• We are sorry, but NCBI web applications do not support your browser and may not function properly. More information
Logo of heartHeartVisit this articleSubmit a manuscriptReceive email alertsContact usBMJ
Heart. Aug 2003; 89(8): 819–820.
PMCID: PMC1767779

Fabry disease

Fabry disease is a rare X linked recessive disorder resulting from a deficiency of the lysosomal enzyme α galactosidase A. Accordingly, hemizygous males have the most severe form of the disease and heterozygous females usually have a more benign presentation.1 The enzymatic defect in this lysosomal storage disease leads to the accumulation of globotriaosylceramide in several organs including the skin, kidney, nervous system, cornea, and the heart. Patients with the classic form suffer from acroparesthesias, hypohidrosis, angiokeratomas, corneal opacities, cerebrovascular lesions, cardiac disorders, and renal dysfunction. More than 160 mutations in the α galactosidase A gene have been reported. Depending on the mutation, the enzyme activity may be reduced or abolished. In the more benign mutations, the enzyme activity and stability are reduced but the active site is still capable of binding to the substrate. These mutant forms of the protein may be stabilised by chemical chaperones such as galactose that bind to the active site of the enzyme.2,3 This in turn promotes some folding and stability of the protein until it is transported into the lysosomes. There, the accumulated globotriaosylceramide molecules displace the chaperone and are hydrolysed by the enzyme. Therefore in selected patients where the enzyme active site is still capable of binding to the substrate, galactose can be used to increase the enzyme activity and decrease the accumulation of the globotriaosylceramide molecules.3

CARDIAC MANIFESTATIONS OF FABRY DISEASE

There are two forms of cardiac disease: one where the heart is affected along with other organs; and an atypical variant of the disease, with manifestations limited to the heart. In these cases, the diagnosis may be ascertained by endomyocardial biopsy and/or measurement of plasma α galactosidase A activity. Sarcoplasmic vacuolisation is the classic finding on light microscopy of hematoxylin and eosin stained tissue. On electron microscopy, concentric lamellar bodies are noted in the sarcoplasm of myocardial cells.

Electrocardiographic findings include a short PR interval, conduction disorders of the atrioventricular node, His bundle or its branches,4,5 in addition to chamber enlargement with left ventricular (LV) hypertrophy being the most frequent of these. Echocardiographic abnormalities include the presence of LV/right ventricular hypertrophy, atrial enlargement, aortic root dilatation, valvar thickening (both aortic and mitral valves), mitral valve prolapse, and restrictive and hypertrophic cardiomyopathy.6–10 The increased ventricular wall thickness is the consequence of the deposition of globotriaosylceramide in cardiomyocytes and cellular hypertrophy. In addition, coronary artery disease was reported.11 In general, hemizygous males suffer at a young age from more abnormalities than heterozygous females. Furthermore, hypertrophy and conduction disorders are usually more advanced with a longer duration of the disease process.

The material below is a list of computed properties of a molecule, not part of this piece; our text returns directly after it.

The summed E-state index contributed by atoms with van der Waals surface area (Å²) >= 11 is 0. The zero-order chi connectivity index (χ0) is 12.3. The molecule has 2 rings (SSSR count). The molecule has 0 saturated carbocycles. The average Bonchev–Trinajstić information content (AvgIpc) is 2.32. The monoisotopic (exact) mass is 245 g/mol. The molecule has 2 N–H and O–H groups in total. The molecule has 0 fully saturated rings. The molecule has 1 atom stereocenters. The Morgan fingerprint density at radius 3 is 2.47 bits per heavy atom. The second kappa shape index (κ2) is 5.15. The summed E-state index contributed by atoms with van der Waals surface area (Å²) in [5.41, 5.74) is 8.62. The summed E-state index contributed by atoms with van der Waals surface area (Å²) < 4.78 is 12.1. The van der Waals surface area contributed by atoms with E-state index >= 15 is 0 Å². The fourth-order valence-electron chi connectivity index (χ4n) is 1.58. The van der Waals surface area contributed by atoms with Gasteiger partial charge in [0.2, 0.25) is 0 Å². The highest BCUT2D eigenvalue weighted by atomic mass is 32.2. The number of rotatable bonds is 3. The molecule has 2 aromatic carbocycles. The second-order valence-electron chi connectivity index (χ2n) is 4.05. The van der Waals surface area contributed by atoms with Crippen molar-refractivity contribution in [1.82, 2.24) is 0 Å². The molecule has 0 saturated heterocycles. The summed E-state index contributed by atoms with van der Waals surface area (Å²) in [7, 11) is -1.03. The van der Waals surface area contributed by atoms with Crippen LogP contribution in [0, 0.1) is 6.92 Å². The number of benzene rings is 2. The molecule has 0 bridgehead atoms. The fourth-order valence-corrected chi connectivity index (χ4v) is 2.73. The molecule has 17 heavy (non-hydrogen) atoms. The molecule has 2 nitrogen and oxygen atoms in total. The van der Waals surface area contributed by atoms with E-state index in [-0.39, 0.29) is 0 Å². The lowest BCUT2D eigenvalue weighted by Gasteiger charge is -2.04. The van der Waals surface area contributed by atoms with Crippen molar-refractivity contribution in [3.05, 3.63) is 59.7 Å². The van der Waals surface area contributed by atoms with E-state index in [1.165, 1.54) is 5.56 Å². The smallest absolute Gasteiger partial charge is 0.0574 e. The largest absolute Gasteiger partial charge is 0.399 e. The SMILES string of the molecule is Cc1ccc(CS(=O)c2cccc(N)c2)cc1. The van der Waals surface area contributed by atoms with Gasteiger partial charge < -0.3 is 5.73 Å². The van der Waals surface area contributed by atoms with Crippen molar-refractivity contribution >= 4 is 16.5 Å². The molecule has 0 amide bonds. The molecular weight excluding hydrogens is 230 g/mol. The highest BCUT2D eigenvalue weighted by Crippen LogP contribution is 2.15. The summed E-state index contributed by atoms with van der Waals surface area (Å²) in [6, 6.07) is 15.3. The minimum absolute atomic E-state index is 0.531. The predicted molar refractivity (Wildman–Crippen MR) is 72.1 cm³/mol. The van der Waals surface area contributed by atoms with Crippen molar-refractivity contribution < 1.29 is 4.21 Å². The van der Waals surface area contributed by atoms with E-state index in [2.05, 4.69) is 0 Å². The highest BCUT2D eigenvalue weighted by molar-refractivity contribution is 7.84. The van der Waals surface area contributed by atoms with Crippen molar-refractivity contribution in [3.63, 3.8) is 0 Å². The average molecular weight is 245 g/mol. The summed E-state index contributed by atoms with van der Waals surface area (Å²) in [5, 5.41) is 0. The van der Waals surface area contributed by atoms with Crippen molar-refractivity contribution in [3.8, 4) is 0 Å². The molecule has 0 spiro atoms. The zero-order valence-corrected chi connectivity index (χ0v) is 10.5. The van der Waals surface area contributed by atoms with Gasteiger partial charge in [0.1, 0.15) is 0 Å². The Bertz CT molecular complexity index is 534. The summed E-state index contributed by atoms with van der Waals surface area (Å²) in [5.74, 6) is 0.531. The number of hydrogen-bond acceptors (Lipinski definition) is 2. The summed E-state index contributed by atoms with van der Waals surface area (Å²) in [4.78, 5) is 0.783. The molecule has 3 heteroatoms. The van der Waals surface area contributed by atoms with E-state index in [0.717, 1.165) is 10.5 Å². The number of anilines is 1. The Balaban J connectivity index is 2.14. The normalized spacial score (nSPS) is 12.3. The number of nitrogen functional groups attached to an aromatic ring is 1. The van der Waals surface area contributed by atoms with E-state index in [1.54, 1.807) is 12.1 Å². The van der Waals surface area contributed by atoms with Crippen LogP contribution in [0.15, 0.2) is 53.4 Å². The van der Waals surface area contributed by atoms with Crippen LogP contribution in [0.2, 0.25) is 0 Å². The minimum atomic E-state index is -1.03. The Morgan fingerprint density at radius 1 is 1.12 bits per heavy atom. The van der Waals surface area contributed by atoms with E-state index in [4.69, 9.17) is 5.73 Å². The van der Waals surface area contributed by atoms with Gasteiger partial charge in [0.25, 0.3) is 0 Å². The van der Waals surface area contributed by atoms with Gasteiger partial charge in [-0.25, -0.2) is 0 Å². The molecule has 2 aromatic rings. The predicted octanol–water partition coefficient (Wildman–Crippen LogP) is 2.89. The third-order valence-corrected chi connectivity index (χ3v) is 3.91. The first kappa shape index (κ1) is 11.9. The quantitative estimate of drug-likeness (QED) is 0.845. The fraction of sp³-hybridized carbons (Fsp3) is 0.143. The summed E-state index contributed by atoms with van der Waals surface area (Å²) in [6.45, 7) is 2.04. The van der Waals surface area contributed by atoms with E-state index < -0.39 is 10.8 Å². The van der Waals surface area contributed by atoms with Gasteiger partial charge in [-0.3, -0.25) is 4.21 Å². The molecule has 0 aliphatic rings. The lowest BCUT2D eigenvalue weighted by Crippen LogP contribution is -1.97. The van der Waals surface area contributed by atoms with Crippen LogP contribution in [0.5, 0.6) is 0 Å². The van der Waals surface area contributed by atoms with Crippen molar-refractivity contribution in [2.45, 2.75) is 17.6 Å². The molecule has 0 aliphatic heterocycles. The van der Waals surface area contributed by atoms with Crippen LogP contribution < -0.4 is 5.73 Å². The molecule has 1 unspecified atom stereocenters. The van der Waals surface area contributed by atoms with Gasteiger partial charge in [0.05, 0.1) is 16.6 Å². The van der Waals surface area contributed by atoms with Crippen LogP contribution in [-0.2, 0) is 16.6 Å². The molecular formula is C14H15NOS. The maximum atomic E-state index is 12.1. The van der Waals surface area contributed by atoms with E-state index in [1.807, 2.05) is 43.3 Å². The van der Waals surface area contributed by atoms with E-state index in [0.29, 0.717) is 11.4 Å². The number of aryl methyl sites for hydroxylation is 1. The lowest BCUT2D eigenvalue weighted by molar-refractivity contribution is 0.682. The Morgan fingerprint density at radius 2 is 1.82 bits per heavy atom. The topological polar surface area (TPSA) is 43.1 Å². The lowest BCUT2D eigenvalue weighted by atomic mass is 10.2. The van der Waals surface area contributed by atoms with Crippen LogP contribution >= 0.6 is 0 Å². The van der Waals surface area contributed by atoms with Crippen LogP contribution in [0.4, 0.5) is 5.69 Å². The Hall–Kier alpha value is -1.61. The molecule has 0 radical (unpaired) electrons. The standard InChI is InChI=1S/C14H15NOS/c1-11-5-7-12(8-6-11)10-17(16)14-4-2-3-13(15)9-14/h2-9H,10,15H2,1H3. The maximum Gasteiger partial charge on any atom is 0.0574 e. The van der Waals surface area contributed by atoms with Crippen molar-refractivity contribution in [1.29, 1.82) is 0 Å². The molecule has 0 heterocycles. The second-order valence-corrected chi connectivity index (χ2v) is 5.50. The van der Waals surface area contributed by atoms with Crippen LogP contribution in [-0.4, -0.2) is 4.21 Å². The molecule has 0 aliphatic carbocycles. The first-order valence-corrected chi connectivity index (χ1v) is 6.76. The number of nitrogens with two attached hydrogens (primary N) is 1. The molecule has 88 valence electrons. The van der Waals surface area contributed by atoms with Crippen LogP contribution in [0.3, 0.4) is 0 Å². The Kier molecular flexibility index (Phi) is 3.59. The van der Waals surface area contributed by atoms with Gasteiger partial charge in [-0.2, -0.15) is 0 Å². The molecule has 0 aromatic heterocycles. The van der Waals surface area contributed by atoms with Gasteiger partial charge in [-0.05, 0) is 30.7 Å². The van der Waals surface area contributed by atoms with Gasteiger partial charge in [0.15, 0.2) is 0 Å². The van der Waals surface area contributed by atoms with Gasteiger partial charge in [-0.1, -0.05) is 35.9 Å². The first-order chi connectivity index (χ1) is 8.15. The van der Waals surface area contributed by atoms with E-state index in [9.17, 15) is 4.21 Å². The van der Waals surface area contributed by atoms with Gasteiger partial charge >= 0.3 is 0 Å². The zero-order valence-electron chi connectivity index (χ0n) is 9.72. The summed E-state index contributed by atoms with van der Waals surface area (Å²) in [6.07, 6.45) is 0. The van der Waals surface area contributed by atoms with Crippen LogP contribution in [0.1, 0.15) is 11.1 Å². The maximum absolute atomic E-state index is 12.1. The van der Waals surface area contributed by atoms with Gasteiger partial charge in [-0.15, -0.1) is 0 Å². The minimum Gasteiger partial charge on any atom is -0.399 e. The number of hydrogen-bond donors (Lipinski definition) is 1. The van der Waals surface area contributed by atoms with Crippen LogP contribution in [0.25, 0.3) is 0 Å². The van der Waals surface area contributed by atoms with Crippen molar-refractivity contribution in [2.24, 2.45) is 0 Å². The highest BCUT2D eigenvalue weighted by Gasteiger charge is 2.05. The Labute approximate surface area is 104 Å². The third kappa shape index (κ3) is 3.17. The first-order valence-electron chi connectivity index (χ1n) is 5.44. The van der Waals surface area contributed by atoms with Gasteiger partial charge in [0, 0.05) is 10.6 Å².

FABRY DISEASE AS A CAUSE OF HYPERTROPHIC CARDIOMYOPATHY

In two recent observational studies,8,9 Fabry disease was diagnosed in 3–4% of older men (mean (SD) age 65 (6) and 53 (8) years, respectively) with LV hypertrophy. In both studies, patients with the disease had reduced plasma α galactosidase A activity (normal > 1.2 nmol/h/ml). In this issue of Heart, Ommen and colleagues report the histopathological findings in 100 consecutive patients (51 (16) years) with hypertrophic obstructive cardiomyopathy who underwent surgical myectomy.12 Unlike previous studies, there were no patients with Fabry disease as inferred from the pathological examination of the resected septal tissue. There are a number of potential reasons for the apparently discordant findings with previous reports. First, the patients in Ommen and colleague’s study had a younger age than those included by Nakao and colleagues,8 and it is generally accepted that the likelihood and severity of cardiac involvement increase with age, possibly accounting for the lack of cases in the current series. However, Sachdev and colleagues9 included patients with a very similar mean age to those in the current series. Furthermore, considering the standard deviation of all three studies,8,9,12 there is a large overlap in the patients’ age. Therefore, age is not the main reason for the different findings.

Second, the disease is most severe in hemizygous males and there were 66 females—who should have a lower likelihood and severity of the disease—in the current study. While this line of reasoning has theoretical and clinical support, a recent study10 of 55 heterozygous females (mean age 40 years) found LV hypertrophy in 35 patients (64%). Third, in the three largest studies,8–10 LV outflow tract obstruction was present in only three of 69 patients (4%). The current surgical series included only patients with severe symptoms and outflow tract obstruction who were undergoing myectomy, thus potentially excluding patients with Fabry disease who appear to have a low incidence of outflow tract obstruction. Fourth, judging by the larger studies,8–10 concentric LV hypertrophy is the most common pattern of hypertrophy in patients with Fabry disease, whereas the patients in the report by Ommen and colleagues12 exhibited asymmetric LV hypertrophy. Finally, if the histopathological findings of Fabry disease occur in a patchy pattern, it is conceivable that the examination of only the septal myocardium could result in missing some cases. In summary, considering the above four largest studies with 538 patients, it is reasonable to recommend screening for Fabry disease in individuals with unexplained concentric LV hypertrophy, particularly in those without severe LV outflow tract obstruction.

IMPLICATIONS OF A POSITIVE DIAGNOSIS OF FABRY DISEASE